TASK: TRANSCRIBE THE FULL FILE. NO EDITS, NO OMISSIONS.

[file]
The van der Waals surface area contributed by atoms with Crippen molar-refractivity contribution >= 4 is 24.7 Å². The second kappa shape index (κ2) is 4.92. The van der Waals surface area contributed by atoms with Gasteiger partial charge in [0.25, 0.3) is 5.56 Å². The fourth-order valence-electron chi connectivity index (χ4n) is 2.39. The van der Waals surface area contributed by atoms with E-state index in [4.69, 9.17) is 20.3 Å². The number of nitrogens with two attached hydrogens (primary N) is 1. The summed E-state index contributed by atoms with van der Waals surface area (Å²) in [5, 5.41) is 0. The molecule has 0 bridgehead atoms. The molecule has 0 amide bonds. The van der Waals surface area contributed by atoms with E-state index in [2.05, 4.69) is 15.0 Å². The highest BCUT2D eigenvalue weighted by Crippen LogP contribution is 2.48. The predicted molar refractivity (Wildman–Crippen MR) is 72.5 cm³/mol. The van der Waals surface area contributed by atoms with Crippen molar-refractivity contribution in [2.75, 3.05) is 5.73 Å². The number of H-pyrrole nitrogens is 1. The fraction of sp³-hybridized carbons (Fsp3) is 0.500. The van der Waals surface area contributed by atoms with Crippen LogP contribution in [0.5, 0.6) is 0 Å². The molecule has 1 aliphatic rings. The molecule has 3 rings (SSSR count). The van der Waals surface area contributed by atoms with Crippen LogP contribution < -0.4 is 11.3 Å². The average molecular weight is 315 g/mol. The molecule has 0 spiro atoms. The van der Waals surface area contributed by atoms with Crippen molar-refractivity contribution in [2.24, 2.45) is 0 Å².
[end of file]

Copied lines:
The van der Waals surface area contributed by atoms with Crippen molar-refractivity contribution >= 4 is 24.7 Å². The second kappa shape index (κ2) is 4.92. The van der Waals surface area contributed by atoms with Gasteiger partial charge in [0.25, 0.3) is 5.56 Å². The fourth-order valence-electron chi connectivity index (χ4n) is 2.39. The van der Waals surface area contributed by atoms with E-state index in [4.69, 9.17) is 20.3 Å². The number of nitrogens with two attached hydrogens (primary N) is 1. The summed E-state index contributed by atoms with van der Waals surface area (Å²) in [5, 5.41) is 0. The molecule has 0 bridgehead atoms. The molecule has 0 amide bonds. The van der Waals surface area contributed by atoms with E-state index in [2.05, 4.69) is 15.0 Å². The highest BCUT2D eigenvalue weighted by Crippen LogP contribution is 2.48. The predicted molar refractivity (Wildman–Crippen MR) is 72.5 cm³/mol. The van der Waals surface area contributed by atoms with Crippen molar-refractivity contribution in [2.75, 3.05) is 5.73 Å². The number of H-pyrrole nitrogens is 1. The fraction of sp³-hybridized carbons (Fsp3) is 0.500. The van der Waals surface area contributed by atoms with Crippen LogP contribution in [0.5, 0.6) is 0 Å². The molecule has 1 aliphatic rings. The molecule has 3 rings (SSSR count). The van der Waals surface area contributed by atoms with Crippen LogP contribution < -0.4 is 11.3 Å². The average molecular weight is 315 g/mol. The molecule has 0 spiro atoms. The van der Waals surface area contributed by atoms with Crippen molar-refractivity contribution in [2.24, 2.45) is 0 Å².